? wineries with a hotel/guest rooms
? wineries with a restaurant
Edirne: Arda Bağları & Şarapçılık, Edirne Vineyards
Urla Bağ Yolu, the Urla Vineyard Road: About an hour south from the city of İzmir lies the city of Urla. What makes this such an easy route to follow is that the vineyards are all within a 15-minute or less drive from one another, there are signs along the route to not only mark the vineyards but to point you in the correct direction, and the participating members all paid to have the roads paved properly. Trust me when I say the latter is a real treat.
And while it is not a cooperating member of the route, one more winery should also be mentioned, Ayda Bağları & Şarapçılık which sites a short (if scary) drive up the mountain from MMG and has both guest rooms and a restaurant.
The İç Ege Bağ Rotası (literally: inner Aegean vineyard route) is a fairly recent invention. At least it is the newest of Turkey’s four wine routes. The route covers a large area; some 11,700 square kilometers. So says Google. It is 200 kilometers from the winery closest to the Aegean (Nif Bağları) to the farthest inland (Küp Şarapçılık) and another 200+ kilometers from Kastro Tireli in the north to Prodom in the farthest south part of the route. In between…a whole lot of open road.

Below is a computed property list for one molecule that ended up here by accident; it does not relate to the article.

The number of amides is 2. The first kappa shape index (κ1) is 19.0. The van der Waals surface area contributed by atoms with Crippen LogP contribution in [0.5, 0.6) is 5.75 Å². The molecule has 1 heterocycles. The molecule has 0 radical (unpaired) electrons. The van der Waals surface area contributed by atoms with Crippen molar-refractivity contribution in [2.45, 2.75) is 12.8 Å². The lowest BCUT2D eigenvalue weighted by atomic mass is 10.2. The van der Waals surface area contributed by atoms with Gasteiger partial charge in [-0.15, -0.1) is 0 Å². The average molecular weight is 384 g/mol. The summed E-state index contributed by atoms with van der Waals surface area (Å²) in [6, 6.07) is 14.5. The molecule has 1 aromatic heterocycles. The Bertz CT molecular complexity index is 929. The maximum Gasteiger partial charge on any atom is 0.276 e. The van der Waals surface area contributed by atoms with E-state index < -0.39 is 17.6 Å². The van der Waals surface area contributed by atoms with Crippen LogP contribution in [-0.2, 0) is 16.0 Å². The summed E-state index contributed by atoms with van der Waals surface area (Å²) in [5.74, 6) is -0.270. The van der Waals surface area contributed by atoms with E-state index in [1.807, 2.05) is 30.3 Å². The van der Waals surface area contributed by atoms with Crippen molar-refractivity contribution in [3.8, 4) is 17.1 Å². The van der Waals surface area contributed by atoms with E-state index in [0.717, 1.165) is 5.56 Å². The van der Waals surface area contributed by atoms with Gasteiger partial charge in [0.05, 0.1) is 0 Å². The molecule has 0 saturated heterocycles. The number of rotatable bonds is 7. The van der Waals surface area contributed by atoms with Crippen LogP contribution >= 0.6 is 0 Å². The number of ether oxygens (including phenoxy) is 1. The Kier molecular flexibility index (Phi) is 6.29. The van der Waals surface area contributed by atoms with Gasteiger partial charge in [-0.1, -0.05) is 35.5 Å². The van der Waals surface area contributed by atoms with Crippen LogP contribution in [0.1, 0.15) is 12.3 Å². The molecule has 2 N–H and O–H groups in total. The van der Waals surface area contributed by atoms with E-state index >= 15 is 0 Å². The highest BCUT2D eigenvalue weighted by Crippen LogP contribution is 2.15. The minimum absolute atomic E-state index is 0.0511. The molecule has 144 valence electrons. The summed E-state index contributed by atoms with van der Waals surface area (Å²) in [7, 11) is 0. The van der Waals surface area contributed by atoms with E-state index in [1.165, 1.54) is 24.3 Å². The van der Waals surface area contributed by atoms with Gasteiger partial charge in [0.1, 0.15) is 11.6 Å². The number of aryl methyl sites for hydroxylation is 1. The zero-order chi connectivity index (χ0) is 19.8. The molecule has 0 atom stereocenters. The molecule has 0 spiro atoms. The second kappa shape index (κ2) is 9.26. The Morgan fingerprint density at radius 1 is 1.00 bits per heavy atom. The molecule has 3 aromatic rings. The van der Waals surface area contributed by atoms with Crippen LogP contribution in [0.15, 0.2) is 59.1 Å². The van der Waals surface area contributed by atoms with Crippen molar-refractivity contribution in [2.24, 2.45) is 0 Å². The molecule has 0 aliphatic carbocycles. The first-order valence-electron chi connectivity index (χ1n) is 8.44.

Because this particular route covers such a large area, it is absolutely not navigable in one day. Or even two. Maybe three if you’re hardcore and don’t spend more than an hour and a half to two hours at each winery. Happily though, many of the wineries on this route have attached restaurants, guest houses, or hotels. In addition, they’re located in such a way as to enable one to take them in logical groups.